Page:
It’s time Cersei destroyed the Corbyn-like High Sparrow: Game of Thrones, season six, reviewed

Now that TV has overtaken the books, will season six of HBO’s cult fantasy live up to George R.R. Martin’s sinister genius, wonders James Delingpole

30 April 2016

9:00 AM

30 April 2016

9:00 AM

So: Game of Thrones. Finally — season six — the TV series has overtaken the books on which it is based and the big worry for all us fans is: will it live up to the warped, convoluted, sinister genius of George R.R. Martin’s original material?

As regulars will know, the great thing about Martin is that you never know which of your favourite characters he’s going to kill off next. Really — and I can’t think of any other series of which this is true — they could die any moment, which is one of the things that makes it such gripping, unsettling, memorable TV. (The ritual immolation of that little girl last season, for example. Will it ever be surpassed?) It takes steel to kill your darlings as brutally as Martin does and I wonder if the series showrunners David Benioff and D.B. Weiss will have the stomach for it. Perhaps. But I did get the slight feeling — multiple spoilers alert! — in episode one that we were just going through the motions rather than being taken to terrible dark places that we would have preferred not to visit.

Daenerys Targaryen: so she’s been captured by the Dothraki horde (I thought they’d all been wiped out in season one, but still) and brought before a new Khal. Obviously, she didn’t tell any of this Mongol-like tribe on the journey that she was once married to one of their warlords because that would have spoiled the moment. Still when she did reveal her royal heritage to the new Khal, it all seemed sort of obvious: the initial scornful disbelief; a rare flicker of vulnerability from the haughty Mother of Dragons; then the Khal’s judicious acceptance. Still I’m holding out hope for this place he mentioned where the widows of all Khals are obliged to live out their lives. Sounds promisingly awful.

Sansa Stark. Well I’m glad she didn’t break her legs jumping off that high castle battlement with Theon Greyjoy (as obviously they both should have done). She’s been through quite enough after all that vigorous raping from her vile, sadistic husband the Bastard of Bolton. At the same time, though, you think: rescued by Brienne of Tarth? That easily? Without anyone being torn limb from limb by ravening hounds first? Hmm.

Jon Snow. Dead, obviously, but will he come back to life? He’s probably the only major character in Thrones who is absolutely, unswervingly decent, through and through. Which is what makes him so incredibly dull. But we may need him in the great coming war against the White Walkers. So… Maybe if, as has been tantalisingly hinted, the spooky (and, after that mirror revelation, sadly no longer shaggable) Melisandre revives him, he’ll come back as a weird zombie in service to the vengeful Lord of Light, and he’ll suddenly become interesting.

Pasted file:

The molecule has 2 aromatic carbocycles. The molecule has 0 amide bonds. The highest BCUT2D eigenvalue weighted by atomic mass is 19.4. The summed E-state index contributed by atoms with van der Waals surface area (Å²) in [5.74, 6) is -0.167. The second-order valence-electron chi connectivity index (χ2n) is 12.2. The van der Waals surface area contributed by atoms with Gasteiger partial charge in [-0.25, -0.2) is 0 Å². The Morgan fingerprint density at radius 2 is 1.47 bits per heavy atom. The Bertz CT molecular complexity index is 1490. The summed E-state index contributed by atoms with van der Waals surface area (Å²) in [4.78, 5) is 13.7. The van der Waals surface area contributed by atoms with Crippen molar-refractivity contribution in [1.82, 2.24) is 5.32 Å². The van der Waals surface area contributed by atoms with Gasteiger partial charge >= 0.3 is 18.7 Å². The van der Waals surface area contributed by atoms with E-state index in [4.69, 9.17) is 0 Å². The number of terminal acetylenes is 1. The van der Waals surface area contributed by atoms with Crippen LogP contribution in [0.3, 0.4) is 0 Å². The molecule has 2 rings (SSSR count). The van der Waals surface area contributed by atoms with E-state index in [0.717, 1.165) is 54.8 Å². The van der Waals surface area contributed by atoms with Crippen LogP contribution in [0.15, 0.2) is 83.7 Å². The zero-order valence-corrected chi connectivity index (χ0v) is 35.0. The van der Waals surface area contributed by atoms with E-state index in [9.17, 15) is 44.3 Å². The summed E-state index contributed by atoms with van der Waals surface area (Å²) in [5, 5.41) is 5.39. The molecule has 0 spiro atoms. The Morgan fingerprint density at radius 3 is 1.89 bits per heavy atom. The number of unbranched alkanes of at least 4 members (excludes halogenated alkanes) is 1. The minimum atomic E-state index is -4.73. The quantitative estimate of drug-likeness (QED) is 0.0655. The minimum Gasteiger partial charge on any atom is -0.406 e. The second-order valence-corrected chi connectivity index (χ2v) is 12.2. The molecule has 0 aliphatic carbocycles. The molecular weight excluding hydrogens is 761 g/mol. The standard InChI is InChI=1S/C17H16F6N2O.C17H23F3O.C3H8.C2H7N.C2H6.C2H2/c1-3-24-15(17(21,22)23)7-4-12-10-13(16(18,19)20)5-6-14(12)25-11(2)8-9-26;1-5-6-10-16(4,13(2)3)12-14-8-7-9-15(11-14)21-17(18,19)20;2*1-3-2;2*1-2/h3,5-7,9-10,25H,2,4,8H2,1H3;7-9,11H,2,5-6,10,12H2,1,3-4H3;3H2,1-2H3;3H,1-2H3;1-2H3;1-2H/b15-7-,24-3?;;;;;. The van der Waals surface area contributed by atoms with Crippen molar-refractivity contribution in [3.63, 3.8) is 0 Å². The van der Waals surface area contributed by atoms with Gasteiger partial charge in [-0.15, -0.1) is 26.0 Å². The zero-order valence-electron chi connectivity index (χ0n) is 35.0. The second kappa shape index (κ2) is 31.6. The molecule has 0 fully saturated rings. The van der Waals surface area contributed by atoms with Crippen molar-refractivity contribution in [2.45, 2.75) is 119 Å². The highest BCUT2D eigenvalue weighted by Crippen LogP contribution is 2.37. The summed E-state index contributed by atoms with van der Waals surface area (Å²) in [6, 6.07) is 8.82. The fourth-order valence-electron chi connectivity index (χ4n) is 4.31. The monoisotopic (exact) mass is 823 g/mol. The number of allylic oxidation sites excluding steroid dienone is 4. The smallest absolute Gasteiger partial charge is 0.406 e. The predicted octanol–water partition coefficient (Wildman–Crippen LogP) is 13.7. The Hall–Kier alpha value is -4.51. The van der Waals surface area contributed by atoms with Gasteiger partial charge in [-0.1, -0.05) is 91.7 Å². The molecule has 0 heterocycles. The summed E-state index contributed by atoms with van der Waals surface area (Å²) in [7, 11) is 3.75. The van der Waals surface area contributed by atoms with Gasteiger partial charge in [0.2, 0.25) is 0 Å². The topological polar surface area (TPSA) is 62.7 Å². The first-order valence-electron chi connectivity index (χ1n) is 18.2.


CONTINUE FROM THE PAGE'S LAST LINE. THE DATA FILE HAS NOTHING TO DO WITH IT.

Arya. My favourite character, not counting Tyrion (currently treading water in Boresville unfortunately). Her experiences training to be a badass ninja at the House of Black and White have been like Luke Skywalker and Yoda on ketamine, with pretty much every possible ordeal thrown at the poor girl in order to teach her the requisite humility and mindfulness. Currently she’s blind but there are worrying signs that maybe her journey will soon be over. Not too soon, I hope. Wouldn’t want Thrones to come over all The Force Awakens, would we?

The horrible sexy Middle Eastern-looking women in Dorne. I hate these bitches. Well we all do and we’re yearning to see what truly terrible revenge Cersei and Jaime exact on them for having murdered their daughter Myrcella. But I didn’t think in this episode they were quite hateful enough. Their killing of Prince Doran and his heir (both of whom they blamed for being too nice: a suicidal weakness in Thrones) seemed somehow perfunctory and obvious. Even the spear in the back felt not as shocking as it should have been.

Cersei. Clearly after her Walk of Shame in the last season, it is about time she reasserted her authority and destroyed the meddling prig the High Sparrow, who I think may have been modelled on Jeremy Corbyn. Before she does, though, I think we need to be reminded a bit more about why the High Sparrow and his frightful Social Justice Warrior monks are so deserving of the vilest fate. I don’t want it just to be a matter of that giant new bodyguard she’s got making it easy for her. We need complexity, intrigue before the bloodbath, preferably involving Margaery, with her kit off at some point or perhaps several.

Northern Ireland. Sorry but it’s started to look too much like Northern Ireland.

White Walkers. It’s time they raised their game and stopped being just on-off scare decoration and started to become The Ultimate Menace. It’s their job — or should be. Winter is coming, remember?

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